Open Access Statement: This is an Open Access article distributed in accordance with the Creative Commons Attribution-NonCommercial-NoDerivs 4.0 International License (CC BY-NC-ND 4.0), which permits the non-commercial replication and distribution of the article with the strict proviso that no changes or edits are made and the original work is properly cited (including links to both the formal publication through the relevant DOI and the license). See: https://creativecommons.org/licenses/by-nc-nd/4.0/.
- Torre LA, Bray F, Siegel RL, et al. Global cancer statistics, 2012. CA Cancer J Clin 2015;65:87-108. [Crossref] [PubMed]
- Siegel RL, Miller KD, Jemal A. Cancer statistics, 2018. CA Cancer J Clin 2018;68:7-30. [Crossref] [PubMed]
- Conroy T, Desseigne F, Ychou M, et al. FOLFIRINOX versus gemcitabine for metastatic pancreatic cancer. N Engl J Med 2011;364:1817-25. [Crossref] [PubMed]
- Goldstein D, El-Maraghi RH, Hammel P, et al. nab-Paclitaxel plus gemcitabine for metastatic pancreatic cancer: long-term survival from a phase III trial. J Natl Cancer Inst 2015;107:dju413. [Crossref] [PubMed]
- Iacobuzio-Donahue CA, Fu B, Yachida S, et al. DPC4 gene status of the primary carcinoma correlates with patterns of failure in patients with pancreatic cancer. J Clin Oncol 2009;27:1806-13. [Crossref] [PubMed]
- Hammel P, Huguet F, van Laethem JL, et al. Effect of chemoradiotherapy vs chemotherapy on survival in patients with locally advanced pancreatic cancer controlled after 4 months of gemcitabine with or without erlotinib: the LAP07 randomized clinical trial. JAMA 2016;315:1844-53. [Crossref] [PubMed]
- Barhoumi M, Mornex F, Bonnetain F, et al. Locally advanced unresectable pancreatic cancer: induction chemoradiotherapy followed by maintenance gemcitabine versus gemcitabine alone: definitive results of the 2000-2001 FFCD/SFRO phase III trial. Cancer Radiother 2011;15:182-91. [Crossref] [PubMed]
- Timmerman RD, Herman J, Cho LC. Emergence of stereotactic body radiation therapy and its impact on current and future clinical practice. J Clin Oncol 2014;32:2847-54. [Crossref] [PubMed]
- Hoyer M, Roed H, Sengelov L, et al. Phase-II study on stereotactic radiotherapy of locally advanced pancreatic carcinoma. Radiother Oncol 2005;76:48-53. [Crossref] [PubMed]
- Crane CH, O'Reilly EM. Ablative radiotherapy doses for locally advanced: pancreatic cancer (LAPC). Cancer J 2017;23:350-4. [Crossref] [PubMed]
- Salama JK, Chmura SJ, Mehta N, et al. An initial report of a radiation dose-escalation trial in patients with one to five sites of metastatic disease. Clin Cancer Res 2008;14:5255-9. [Crossref] [PubMed]
- Pollom EL, Chin AL, Diehn M, et al. Normal tissue constraints for abdominal and thoracic stereotactic body radiotherapy. Semin Radiat Oncol 2017;27:197-208. [Crossref] [PubMed]
- Mostafaei F, Tai A, Omari E, et al. Variations of MRI-assessed peristaltic motions during radiation therapy. PLoS One 2018;13:e0205917. [Crossref] [PubMed]
- Feng M, Balter JM, Normolle D, et al. Characterization of pancreatic tumor motion using cine MRI: surrogates for tumor position should be used with caution. Int J Radiat Oncol Biol Phys 2009;74:884-91. [Crossref] [PubMed]
- Song CW, Kim MS, Cho LC, et al. Radiobiological basis of SBRT and SRS. Int J Clin Oncol 2014;19:570-8. [Crossref] [PubMed]
- Popp I, Grosu AL, Niedermann G, et al. Immune modulation by hypofractionated stereotactic radiation therapy: therapeutic implications. Radiother Oncol 2016;120:185-94. [Crossref] [PubMed]
- Dougan SK. The pancreatic cancer microenvironment. Cancer J 2017;23:321-5. [Crossref] [PubMed]
- Golden DW, Novak CJ, Minsky BD, et al. Radiation dose ≥54 Gy and CA 19-9 response are associated with improved survival for unresectable, non-metastatic pancreatic cancer treated with chemoradiation. Radiat Oncol 2012;7:156. [Crossref] [PubMed]
- Krishnan S, Chadha AS, Suh Y, et al. Focal radiation therapy dose escalation improves overall survival in locally advanced pancreatic cancer patients receiving induction chemotherapy and consolidative chemoradiation. Int J Radiat Oncol Biol Phys 2016;94:755-65. [Crossref] [PubMed]
- Reyngold M, Parikh P, Crane CH. Ablative radiation therapy for locally advanced pancreatic cancer: techniques and results. Radiat Oncol 2019;14:95. [Crossref] [PubMed]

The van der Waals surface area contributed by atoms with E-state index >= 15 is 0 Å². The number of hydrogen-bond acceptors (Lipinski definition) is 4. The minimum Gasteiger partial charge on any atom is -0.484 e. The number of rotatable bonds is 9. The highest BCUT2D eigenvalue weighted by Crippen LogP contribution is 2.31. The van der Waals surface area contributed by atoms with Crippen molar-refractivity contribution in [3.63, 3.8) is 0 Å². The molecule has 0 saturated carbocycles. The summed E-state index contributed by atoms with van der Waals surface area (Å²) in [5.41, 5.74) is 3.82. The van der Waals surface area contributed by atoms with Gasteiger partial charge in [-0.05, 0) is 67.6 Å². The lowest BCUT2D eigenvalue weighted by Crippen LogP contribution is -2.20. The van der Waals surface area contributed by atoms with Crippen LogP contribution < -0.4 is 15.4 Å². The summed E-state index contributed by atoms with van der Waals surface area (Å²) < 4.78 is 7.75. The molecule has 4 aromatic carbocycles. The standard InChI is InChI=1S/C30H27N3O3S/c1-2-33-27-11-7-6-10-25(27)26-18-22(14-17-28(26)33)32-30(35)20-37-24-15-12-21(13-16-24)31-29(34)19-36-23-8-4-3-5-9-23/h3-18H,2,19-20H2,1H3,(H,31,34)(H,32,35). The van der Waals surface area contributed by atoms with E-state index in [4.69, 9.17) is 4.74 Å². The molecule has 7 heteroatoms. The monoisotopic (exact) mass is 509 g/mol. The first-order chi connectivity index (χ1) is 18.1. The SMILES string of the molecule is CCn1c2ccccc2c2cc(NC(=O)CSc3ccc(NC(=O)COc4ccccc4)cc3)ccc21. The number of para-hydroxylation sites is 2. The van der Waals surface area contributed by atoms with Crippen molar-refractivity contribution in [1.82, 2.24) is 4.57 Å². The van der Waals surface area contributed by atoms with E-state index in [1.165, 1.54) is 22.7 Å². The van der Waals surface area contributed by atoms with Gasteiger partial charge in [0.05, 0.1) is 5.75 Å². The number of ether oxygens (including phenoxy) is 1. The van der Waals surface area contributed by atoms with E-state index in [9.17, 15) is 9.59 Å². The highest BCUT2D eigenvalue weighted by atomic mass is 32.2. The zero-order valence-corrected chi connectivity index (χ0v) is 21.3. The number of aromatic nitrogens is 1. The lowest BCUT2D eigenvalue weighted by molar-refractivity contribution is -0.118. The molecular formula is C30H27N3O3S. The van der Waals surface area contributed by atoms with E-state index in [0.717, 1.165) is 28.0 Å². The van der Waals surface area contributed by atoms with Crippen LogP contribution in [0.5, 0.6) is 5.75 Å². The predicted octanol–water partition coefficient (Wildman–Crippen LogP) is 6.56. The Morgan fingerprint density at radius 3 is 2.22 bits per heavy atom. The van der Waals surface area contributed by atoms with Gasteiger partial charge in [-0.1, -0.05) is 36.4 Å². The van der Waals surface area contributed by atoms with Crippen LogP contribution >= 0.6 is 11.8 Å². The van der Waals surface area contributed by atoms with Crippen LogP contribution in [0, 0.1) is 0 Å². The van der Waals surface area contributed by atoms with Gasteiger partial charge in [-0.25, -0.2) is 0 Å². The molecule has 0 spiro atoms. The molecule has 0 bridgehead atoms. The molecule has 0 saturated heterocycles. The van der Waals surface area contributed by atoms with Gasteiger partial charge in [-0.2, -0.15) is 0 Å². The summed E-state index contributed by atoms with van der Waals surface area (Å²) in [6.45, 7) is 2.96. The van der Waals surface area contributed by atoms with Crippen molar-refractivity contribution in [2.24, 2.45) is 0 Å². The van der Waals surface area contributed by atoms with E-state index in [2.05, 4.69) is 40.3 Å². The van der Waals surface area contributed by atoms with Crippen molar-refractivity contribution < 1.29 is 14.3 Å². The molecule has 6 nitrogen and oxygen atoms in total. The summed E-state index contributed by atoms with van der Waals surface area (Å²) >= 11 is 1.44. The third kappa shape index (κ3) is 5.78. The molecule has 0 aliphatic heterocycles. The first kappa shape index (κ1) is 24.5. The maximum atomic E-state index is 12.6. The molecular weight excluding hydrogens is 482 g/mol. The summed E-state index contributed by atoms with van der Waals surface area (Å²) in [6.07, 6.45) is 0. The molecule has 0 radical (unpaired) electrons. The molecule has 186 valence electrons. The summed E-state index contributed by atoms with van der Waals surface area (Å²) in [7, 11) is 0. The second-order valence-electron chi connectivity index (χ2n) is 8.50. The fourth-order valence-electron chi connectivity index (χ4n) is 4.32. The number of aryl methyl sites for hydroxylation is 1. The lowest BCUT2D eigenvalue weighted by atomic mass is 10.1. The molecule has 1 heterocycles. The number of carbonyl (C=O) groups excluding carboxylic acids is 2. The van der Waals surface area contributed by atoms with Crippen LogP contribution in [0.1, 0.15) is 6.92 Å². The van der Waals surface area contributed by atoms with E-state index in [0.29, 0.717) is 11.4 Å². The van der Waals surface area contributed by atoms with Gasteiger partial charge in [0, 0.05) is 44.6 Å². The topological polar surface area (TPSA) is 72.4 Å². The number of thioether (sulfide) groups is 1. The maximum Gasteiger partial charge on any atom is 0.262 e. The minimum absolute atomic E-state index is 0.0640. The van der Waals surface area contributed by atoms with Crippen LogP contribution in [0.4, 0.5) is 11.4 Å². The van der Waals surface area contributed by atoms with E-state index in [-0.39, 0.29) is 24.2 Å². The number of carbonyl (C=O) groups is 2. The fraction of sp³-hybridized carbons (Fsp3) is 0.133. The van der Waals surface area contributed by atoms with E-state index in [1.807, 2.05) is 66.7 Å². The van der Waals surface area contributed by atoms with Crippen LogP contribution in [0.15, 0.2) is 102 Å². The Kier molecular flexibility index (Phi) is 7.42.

- Herman JM, Chang DT, Goodman KA, et al. Phase 2 multi-institutional trial evaluating gemcitabine and stereotactic body radiotherapy for patients with locally advanced unresectable pancreatic adenocarcinoma. Cancer 2015;121:1128-37. [Crossref] [PubMed]
- Gurka MK, Kim C, He AR, et al. Stereotactic body radiation therapy (SBRT) combined with chemotherapy for unresected pancreatic adenocarcinoma. Am J Clin Oncol 2017;40:152-7. [Crossref] [PubMed]
- Polistina F, Costantin G, Casamassima F, et al. Unresectable locally advanced pancreatic cancer: a multimodal treatment using neoadjuvant chemoradiotherapy (gemcitabine plus stereotactic radiosurgery) and subsequent surgical exploration. Ann Surg Oncol 2010;17:2092-101. [Crossref] [PubMed]
- Mazzola R, Fersino S, Aiello D, et al. Linac-based stereotactic body radiation therapy for unresectable locally advanced pancreatic cancer: risk-adapted dose prescription and image-guided delivery. Strahlenther Onkol 2018;194:835-42. [Crossref] [PubMed]
- Comito T, Cozzi L, Clerici E, et al. Can stereotactic body radiation therapy be a viable and efficient therapeutic option for unresectable locally advanced pancreatic adenocarcinoma? Results of a phase 2 study. Technol Cancer Res Treat 2017;16:295-301. [Crossref] [PubMed]
- Schellenberg D, Kim J, Christman-Skieller C, et al. Single-fraction stereotactic body radiation therapy and sequential gemcitabine for the treatment of locally advanced pancreatic cancer. Int J Radiat Oncol Biol Phys 2011;81:181-8. [Crossref] [PubMed]
- Korpics MC, Rokni M, Degnan M, et al. Utilizing the TrueBeam Advanced Imaging Package to monitor intrafraction motion with periodic kV imaging and automatic marker detection during VMAT prostate treatments. J Appl Clin Med Phys 2020;21:184-91. [Crossref] [PubMed]
- Cusumano D, Boldrini L, Menna S, et al. Evaluation of a simplified optimizer for MR-guided adaptive RT in case of pancreatic cancer. J Appl Clin Med Phys 2019;20:20-30. [Crossref] [PubMed]
- Henke L, Kashani R, Robinson C, et al. Phase I trial of stereotactic MR-guided online adaptive radiation therapy (SMART) for the treatment of oligometastatic or unresectable primary malignancies of the abdomen. Radiother Oncol 2018;126:519-26. [Crossref] [PubMed]
- Balaban EP, Mangu PB, Khorana AA, et al. Locally advanced, unresectable pancreatic cancer: American Society of Clinical Oncology Clinical Practice Guideline. J Clin Oncol 2016;34:2654-68. [Crossref] [PubMed]
- Loosen SH, Neumann UP, Trautwein C, et al. Current and future biomarkers for pancreatic adenocarcinoma. Tumour Biol 2017;39:1010428317692231. [Crossref] [PubMed]
- Ferrone CR, Marchegiani G, Hong TS, et al. Radiological and surgical implications of neoadjuvant treatment with FOLFIRINOX for locally advanced and borderline resectable pancreatic cancer. Ann Surg 2015;261:12-7. [Crossref] [PubMed]